Social: Why Our Brains Are Wired to Connect
Matthew D. Lieberman
Crown, 2013 (2013)
Hardcover, CD, e-Book
Reviewed by Anita Lock
We are wired to be social. We are driven by deep motivations to stay connected with friends and family.
' These are profound statements by Lieberman, especially considering that he has solid proof to back up his claims based on a procedure that precisely measures brain activity: functional magnetic resonance imaging (fMRI). Studies that were performed to determine how the human brain responds to the social world by using fMRI have reinforced how our brains are wired to connect with other people. The goal of this book, as Lieberman declares,
'is to get clear about who we are as social creatures and to reveal how a more accurate understanding of our social nature can improve our lives and our society.
o prove his point, Lieberman guides readers in understanding how our brains have evolved by purposefully grouping his information into five parts: beginnings; connection; mindreading; harmonizing; and smarter, happier, more productive.
gives readers a quick overview of the book, which focuses on three major adaptations in our brains (connection, mindreading, and harmonizing), and how we can use what we learn through these adaptations to improve our world in meaningful ways, thereby making us smarter, happier, and more productive. He also explains the brain's ultimate passion and preferred state of being every chance that it has, which is to think socially.
ieberman explains that the first adaptation,
, spotlights our most basic survival needs. We all desire to feel connected and affirmed of our existence through praises and rewards, and the lack of these elements creates pain. This pain is generally associated with our emotional well being and is described in this section as social pain. The fascinating aspect of social pain is that, according to the fMRI data, it is closely related to physical pain. Ironically, each pain is treated differently in society. While the antidote for physical pain is to get medical help of one form or other (and people can justifiably take off a day of work because of it), we are basically told '
You'll be ok. Just get over it!
' when we have a relationship breakup.
onnection enables us to utilize the second adaptation,
, to develop our relationships with others. Mindreading has nothing to do with the mystic ability to read minds, but rather our ability to understand that other people have like-minded thoughts, or mentalizing. Mentalizing is also strongly connected with imitating others, and these processes help to develop yet another process: empathy. Lastly, Lieberman explains how an autistic brain affects this second adaptation.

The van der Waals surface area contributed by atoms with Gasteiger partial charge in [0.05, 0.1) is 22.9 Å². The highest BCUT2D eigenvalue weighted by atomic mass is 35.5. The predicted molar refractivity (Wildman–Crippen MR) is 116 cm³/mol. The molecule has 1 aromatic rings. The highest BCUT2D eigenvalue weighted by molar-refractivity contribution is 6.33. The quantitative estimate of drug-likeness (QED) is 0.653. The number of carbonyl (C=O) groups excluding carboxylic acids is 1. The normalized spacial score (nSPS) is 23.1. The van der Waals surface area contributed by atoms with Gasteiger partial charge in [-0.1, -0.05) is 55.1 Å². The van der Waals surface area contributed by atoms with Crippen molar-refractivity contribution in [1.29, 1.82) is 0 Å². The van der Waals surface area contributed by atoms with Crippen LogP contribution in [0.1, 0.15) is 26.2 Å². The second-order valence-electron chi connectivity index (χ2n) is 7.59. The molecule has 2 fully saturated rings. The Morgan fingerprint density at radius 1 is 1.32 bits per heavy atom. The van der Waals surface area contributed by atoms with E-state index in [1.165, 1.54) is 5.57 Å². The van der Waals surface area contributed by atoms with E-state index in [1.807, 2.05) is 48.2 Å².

he third adaptation,
, centers on self - self-awareness and self-recognition - and how we can embrace an identity that harmoniously centers on our relationships to friends and loved ones. In our struggle for identity and to fit in with the rest of the world, Lieberman contends that '
once we stop trying to define ourselves exclusively in terms of our uniqueness and accept a more balanced social identity, we often feel that we are finally who we are meant to be.
' This development of self-identity in the social realm is linked with self-control, which can affect how we function in the service of following society's norms.
fter nine chapters of incredible cranial information, Lieberman deals with the question that is often associated with newfound knowledge: So now what do we do? To put it quite bluntly, Lieberman says that as a society, '
we're blowing it,
' since there has been a steady decline in nearly all things social regarding marriage, volunteering, participating in social groups, and entertaining people in our homes. To top it off, U.S. schools are not providing proper social development tools because social thinking is penalized in the classroom, particularly in middle school. Lieberman believes that '
the real solution is to stop making the social brain the enemy during class time and figure out how to engage the social brain as part of the learning process.
' And he does offer solutions, which educators will find extremely helpful and hopeful to our troubled educational system.
ocial: Why Our Brains Are Wired to Connect
is a ground-breaking book on how our brains are truly wired to be social - plain and simple. Kudos go to Lieberman, who has the ability to take
material (no pun intended) and translate it into words all can understand - for the betterment of society. Definitely, a must-read!
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